Audio and video technology has advanced a great deal in the last 40 years. I just wish the younger people could appreciate it more, take care of their media and stop complaining all the time.

The Future of Digital Media

Since I’m not psychic, I can’t predict with any degree of accuracy when it comes to digital media evolution and optical discs. Sony and Panasonic were planning a 300 GB Blu-ray format by the end of 2015. So far, 128 gigabyte blu-ray discs are the largest available.

Unless something drastic happens, optical discs will never replace the media used for fast data storage and retrieval like hard disk drives and solid-state drives. Optical discs are fine for long-term digital media storage, but not for “real-time” updating.

Originally published in July of 2013. Updated for readability and minor corrections.

September 18, 2017

Entertainment, Technology

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Gentleman Jack Darby - September 18, 2017

Your experience pretty much mirrors mine, which is understandable since we're about the same age.

Blu-Ray is worth the upgrade so long as the movies have been restored (the video equivalent of remastering in music) for Blu-Ray. Most older movies that are worth releasing on Blu-Ray have been, unlike an awful lot of CDs that use(d) vinyl masters for the CD release. New movies don't require restoration since they have never been released on Betamax, VHS, LaserDisc, DVD, etc.

I also bought LaserDisc and liked it at the time - I also bought BetaMax and Sony MiniDisc but, thankfully, took a pass on Digital Audio Tape (DAT).

Best thing that ever happened to me was enlisting in the Navy and getting stationed at Clark in the early '80s - I was like a kid in a candy store the first time I visited the audio section of the AAFES (Army Airforce Exchange System) there. I bought so much great gear there that I would never have been able to afford Stateside.

I'm a little disappointed that you missed SA-CD (Super Audio CD) - it's what CD SHOULD have been and it's day-and-night above anything else out there for music, especially classical. A lot of classical, as well as significant classic rock, is routinely released on SA-CD.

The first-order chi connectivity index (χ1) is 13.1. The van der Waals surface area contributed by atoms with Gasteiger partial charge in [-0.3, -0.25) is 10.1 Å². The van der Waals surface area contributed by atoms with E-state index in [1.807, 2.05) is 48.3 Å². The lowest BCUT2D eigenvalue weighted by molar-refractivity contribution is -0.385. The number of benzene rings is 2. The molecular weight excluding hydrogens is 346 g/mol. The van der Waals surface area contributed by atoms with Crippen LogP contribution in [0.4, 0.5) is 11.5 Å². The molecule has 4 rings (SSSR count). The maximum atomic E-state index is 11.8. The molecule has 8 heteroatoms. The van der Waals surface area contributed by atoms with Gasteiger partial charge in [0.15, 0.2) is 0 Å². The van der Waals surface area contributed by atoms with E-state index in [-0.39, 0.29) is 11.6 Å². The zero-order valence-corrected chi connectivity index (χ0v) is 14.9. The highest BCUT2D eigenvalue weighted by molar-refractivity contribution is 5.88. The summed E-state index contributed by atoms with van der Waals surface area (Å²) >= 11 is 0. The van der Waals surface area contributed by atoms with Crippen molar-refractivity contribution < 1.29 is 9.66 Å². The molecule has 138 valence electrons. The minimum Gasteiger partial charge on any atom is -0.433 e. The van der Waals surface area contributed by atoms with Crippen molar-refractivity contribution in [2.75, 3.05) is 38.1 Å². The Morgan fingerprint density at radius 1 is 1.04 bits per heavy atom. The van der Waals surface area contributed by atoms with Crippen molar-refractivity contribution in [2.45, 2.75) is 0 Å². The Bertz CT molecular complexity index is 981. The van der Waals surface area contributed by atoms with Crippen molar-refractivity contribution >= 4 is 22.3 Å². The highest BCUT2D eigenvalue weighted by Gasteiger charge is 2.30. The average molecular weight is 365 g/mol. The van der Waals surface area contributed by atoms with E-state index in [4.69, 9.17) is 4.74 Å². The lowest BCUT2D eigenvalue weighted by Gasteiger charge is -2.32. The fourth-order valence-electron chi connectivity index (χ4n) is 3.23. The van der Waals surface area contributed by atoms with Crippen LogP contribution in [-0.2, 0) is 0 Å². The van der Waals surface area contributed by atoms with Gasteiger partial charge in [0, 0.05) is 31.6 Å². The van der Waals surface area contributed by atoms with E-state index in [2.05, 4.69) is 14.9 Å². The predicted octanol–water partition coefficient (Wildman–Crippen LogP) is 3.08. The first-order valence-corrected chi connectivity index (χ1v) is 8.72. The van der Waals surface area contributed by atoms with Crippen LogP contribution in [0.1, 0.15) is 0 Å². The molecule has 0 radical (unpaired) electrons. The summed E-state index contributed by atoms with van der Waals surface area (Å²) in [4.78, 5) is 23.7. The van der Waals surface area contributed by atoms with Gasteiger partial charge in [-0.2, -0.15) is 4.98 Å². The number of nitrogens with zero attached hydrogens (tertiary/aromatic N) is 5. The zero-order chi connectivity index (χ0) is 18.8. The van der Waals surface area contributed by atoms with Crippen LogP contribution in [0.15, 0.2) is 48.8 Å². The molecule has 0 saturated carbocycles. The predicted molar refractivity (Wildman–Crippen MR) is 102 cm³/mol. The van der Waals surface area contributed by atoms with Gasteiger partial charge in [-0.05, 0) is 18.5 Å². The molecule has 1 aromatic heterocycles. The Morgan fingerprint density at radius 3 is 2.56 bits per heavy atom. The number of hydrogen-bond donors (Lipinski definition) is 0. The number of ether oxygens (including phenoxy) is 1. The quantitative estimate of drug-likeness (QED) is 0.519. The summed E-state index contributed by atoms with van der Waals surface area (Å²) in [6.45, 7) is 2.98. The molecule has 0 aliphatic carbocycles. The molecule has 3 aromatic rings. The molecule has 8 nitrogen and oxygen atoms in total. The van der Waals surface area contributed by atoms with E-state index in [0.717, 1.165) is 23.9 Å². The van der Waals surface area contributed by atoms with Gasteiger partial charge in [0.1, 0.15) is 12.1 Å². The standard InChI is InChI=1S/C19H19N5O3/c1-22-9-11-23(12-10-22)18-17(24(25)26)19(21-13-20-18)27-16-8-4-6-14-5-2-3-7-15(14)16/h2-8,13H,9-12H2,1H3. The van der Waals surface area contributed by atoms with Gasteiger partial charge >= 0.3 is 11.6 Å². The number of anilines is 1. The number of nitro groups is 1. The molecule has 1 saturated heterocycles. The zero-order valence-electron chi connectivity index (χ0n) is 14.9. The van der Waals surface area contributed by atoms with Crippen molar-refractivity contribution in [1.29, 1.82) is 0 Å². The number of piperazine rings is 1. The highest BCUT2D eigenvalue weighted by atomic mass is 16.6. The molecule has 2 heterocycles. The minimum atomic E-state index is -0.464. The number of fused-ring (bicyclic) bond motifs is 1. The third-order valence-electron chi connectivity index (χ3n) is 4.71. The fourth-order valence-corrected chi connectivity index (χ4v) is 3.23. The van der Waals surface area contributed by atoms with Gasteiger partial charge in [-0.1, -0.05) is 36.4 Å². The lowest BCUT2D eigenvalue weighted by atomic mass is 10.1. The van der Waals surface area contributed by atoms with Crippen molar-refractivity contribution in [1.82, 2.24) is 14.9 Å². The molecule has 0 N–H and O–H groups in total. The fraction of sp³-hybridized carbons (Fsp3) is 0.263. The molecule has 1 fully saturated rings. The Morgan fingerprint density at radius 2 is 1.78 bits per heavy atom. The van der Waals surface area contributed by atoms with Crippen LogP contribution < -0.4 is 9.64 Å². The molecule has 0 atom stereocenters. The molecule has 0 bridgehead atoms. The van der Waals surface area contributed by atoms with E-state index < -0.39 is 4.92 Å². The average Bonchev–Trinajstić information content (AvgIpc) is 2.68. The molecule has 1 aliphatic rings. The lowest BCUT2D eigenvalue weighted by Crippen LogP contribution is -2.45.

Vinyl records are currently a growth segment of the music business, believe it or not - from what I've seen, it appears to be mostly hipsters and contrarians buying hipster and contrarian music, as well as some folks in our age range wanting to recreate the sound of classic rock as they first heard it who are fuelling the "renaissance".

The young folks I can understand, seeing as most of those have, to put it charitably, cloth ears and damaged hearing from listening to "hot" (massively compressed) mp3s on cheap players through crappy earbuds and have never really heard great music (classical) live or classic rock "records" played on a good stereo, but old folks should know (and hear) better - can't see much point in recreating the limited dynamic range of vinyl coupled with the RIAA equalization curve and compounded by the manufacturing flaws of vinyl records - poor quality vinyl stock in thin pressings leading to warping, holes cut off-center, clicks and pops and hiss, wow and flutter, scratches etc. made all the worse by the hard work of properly setting up a tonearm & cartridge combination on a, God-forbid, belt-drive turntable.

Give me a remastered CD or, better yet, SA-CD or DVD Audio disc and a good STEREO (two channel pre-amp, power amp, and speakers) and I'm happy as a pig in s**t.

RT Cunningham - September 18, 2017

You know, you're starting to make me look bad.

Because of the ungodly hours I spent on duty in the Marine Corps and the ungodly hours at my jobs after the military, I didn't experience everything I wanted to. Super audio CD? What's that? I must have been elsewhere because I don't remember it at all. Same thing with DVD audio CDs. Where have I been?

Anyway, I'm a collector and I try not to remember all the details. I collect MP4 and MP3 files (at 320K). I don't keep the pan and scan videos from DVDs or Blu ray discs. They're painful to watch.